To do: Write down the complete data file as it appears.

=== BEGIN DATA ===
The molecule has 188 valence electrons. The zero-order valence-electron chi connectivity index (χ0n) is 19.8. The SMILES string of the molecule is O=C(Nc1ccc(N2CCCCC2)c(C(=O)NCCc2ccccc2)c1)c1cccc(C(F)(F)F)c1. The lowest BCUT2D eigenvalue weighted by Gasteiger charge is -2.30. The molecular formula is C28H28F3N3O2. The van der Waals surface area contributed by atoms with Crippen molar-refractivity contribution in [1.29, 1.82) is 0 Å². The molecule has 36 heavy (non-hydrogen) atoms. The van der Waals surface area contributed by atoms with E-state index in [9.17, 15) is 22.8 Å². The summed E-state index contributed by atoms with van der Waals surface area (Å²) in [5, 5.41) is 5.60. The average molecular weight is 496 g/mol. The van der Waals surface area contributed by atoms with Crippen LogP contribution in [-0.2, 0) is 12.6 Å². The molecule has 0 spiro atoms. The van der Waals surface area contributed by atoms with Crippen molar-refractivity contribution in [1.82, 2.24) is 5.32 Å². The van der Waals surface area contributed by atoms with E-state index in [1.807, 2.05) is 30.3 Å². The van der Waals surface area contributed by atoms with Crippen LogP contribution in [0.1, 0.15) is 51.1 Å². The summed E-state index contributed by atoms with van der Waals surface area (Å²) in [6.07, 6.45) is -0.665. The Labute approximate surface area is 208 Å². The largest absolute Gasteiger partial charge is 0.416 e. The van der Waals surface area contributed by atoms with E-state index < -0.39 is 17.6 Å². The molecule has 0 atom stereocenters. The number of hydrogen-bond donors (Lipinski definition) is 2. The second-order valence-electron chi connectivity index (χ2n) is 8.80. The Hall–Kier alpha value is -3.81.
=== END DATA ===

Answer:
The molecule has 188 valence electrons. The zero-order valence-electron chi connectivity index (χ0n) is 19.8. The SMILES string of the molecule is O=C(Nc1ccc(N2CCCCC2)c(C(=O)NCCc2ccccc2)c1)c1cccc(C(F)(F)F)c1. The lowest BCUT2D eigenvalue weighted by Gasteiger charge is -2.30. The molecular formula is C28H28F3N3O2. The van der Waals surface area contributed by atoms with Crippen molar-refractivity contribution in [1.29, 1.82) is 0 Å². The molecule has 36 heavy (non-hydrogen) atoms. The van der Waals surface area contributed by atoms with E-state index in [9.17, 15) is 22.8 Å². The summed E-state index contributed by atoms with van der Waals surface area (Å²) in [5, 5.41) is 5.60. The average molecular weight is 496 g/mol. The van der Waals surface area contributed by atoms with Crippen LogP contribution in [-0.2, 0) is 12.6 Å². The molecule has 0 spiro atoms. The van der Waals surface area contributed by atoms with Crippen molar-refractivity contribution in [1.82, 2.24) is 5.32 Å². The van der Waals surface area contributed by atoms with E-state index in [1.807, 2.05) is 30.3 Å². The van der Waals surface area contributed by atoms with Crippen LogP contribution in [0.1, 0.15) is 51.1 Å². The summed E-state index contributed by atoms with van der Waals surface area (Å²) in [6.07, 6.45) is -0.665. The Labute approximate surface area is 208 Å². The largest absolute Gasteiger partial charge is 0.416 e. The van der Waals surface area contributed by atoms with E-state index < -0.39 is 17.6 Å². The molecule has 0 atom stereocenters. The number of hydrogen-bond donors (Lipinski definition) is 2. The second-order valence-electron chi connectivity index (χ2n) is 8.80. The Hall–Kier alpha value is -3.81.